Justice Sotomayor concurred with the plurality that relief under § 3582(c)(2) may be available to defendants sentenced under Rule 11(c)(1)(C), but only for that particular subset of defendants who entered and were sentenced under a plea agreement that indicates the parties' intent to base the agreed-upon sentence on a particular Guidelines range subsequently lowered by the Sentencing Commission. See id. at 2698 & n.5. The concurring Justice would therefore require more than mere demonstration of the district judge's own consideration of the Sentencing Guidelines in the course of imposing a sentence. See id. at 2696. Her higher threshold, then, is the controlling standard that Walker must meet in order to be eligible for a § 3582(c)(2) sentence reduction.
Walker's Rule 11(c)(1)(C) plea agreement does not indicate an intent to base the agreed-upon term of imprisonment on a particular Sentencing Guidelines range. The plea agreement states that "[Walker] and the Government agree that a sentence of seventy-eight months is the appropriate sentence for the offenses to which [Walker] is pleading guilty." (Plea agreement ¶ 2.) However, it does not explain how that term was determined or indicate any reliance on the Guidelines for the determination. See Freeman, 131 S. Ct. at 2698 n.5 ("If a (C) agreement does not indicate the parties' intent to base the term of imprisonment on a particular Guidelines range subsequently lowered by the Commission, then § 3582(c)(2) simply does not apply.") (Sotomayor, J., concurring). Nor does the acknowledgment in the plea agreement that the Guidelines will be considered in fashioning a sentence if the recommended sentence is rejected suffice to make Walker eligible for relief under § 3582(c)(2). See Freeman, 131 S. Ct. at 2697 (remarking that "the mere fact that the parties to a (C) agreement may have considered the Guidelines in the course of their negotiations does not empower the court under § 3582(c)(2) to reduce the term of imprisonment they ultimately agreed upon") (Sotomayor, J., concurring). Finally, under Justice Sotomayor's controlling concurrence, the fact that I considered the Guidelines range in deciding whether to accept the plea agreement carries no weight in the analysis. See Freeman, 131 S. Ct. at 2696-97 (declining to conclude that district judge is empowered "to revisit a prior sentence to whatever extent the sentencing range in question was a relevant part of the analytic framework the judge used to determine the sentence or to approve the agreement") (Sotomayor, J., concurring) (internal quotations omitted). Walker is therefore ineligible for relief.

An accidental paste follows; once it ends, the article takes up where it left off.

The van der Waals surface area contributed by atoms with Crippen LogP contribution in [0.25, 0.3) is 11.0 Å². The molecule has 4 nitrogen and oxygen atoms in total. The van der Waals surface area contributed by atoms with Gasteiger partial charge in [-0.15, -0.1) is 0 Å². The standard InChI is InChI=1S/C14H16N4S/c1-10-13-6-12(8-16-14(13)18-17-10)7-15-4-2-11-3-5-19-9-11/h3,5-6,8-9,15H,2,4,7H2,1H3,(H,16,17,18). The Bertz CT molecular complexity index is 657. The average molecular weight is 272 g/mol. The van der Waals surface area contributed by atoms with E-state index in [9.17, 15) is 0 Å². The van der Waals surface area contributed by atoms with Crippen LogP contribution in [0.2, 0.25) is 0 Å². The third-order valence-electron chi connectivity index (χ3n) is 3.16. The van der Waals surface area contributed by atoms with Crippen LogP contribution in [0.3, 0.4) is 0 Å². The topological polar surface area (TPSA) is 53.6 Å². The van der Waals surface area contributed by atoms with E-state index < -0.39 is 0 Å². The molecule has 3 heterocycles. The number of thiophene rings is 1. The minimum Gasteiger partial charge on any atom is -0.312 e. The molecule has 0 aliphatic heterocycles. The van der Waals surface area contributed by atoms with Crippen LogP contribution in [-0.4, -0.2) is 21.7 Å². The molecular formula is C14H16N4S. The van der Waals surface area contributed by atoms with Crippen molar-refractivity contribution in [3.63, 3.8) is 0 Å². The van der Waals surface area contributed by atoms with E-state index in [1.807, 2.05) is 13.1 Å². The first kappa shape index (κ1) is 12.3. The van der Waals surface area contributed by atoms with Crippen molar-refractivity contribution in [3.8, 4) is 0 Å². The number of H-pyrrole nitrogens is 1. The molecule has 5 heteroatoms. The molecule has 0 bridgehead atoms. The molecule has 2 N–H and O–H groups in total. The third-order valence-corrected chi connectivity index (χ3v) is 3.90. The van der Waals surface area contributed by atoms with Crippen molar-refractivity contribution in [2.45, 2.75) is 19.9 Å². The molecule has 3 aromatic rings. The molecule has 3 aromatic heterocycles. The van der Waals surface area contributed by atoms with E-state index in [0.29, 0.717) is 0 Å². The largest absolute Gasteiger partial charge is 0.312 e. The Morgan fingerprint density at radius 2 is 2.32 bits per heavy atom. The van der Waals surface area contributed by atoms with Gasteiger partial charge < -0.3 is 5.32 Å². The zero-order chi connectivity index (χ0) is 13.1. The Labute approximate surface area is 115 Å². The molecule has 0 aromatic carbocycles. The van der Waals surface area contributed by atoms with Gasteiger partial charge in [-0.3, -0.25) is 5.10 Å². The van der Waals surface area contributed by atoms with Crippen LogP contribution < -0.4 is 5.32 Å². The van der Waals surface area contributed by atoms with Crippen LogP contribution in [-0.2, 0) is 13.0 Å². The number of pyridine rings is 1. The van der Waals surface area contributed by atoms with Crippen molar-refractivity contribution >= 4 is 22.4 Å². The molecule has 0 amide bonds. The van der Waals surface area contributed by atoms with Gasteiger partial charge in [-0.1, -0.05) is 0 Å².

Because the Freeman decision resulted in a divided majority, the guiding principles to be applied to motions under 18 U.S.C. § 3582(c)(2) regarding Rule 11(c)(1)(C) pleas may be subject to further elucidation. At present, and in the absence of additional guidance from the D.C. Circuit, the text of the plea agreement is the focus of the analysis. Walker's plea agreement does not demonstrate the parties' intent to ...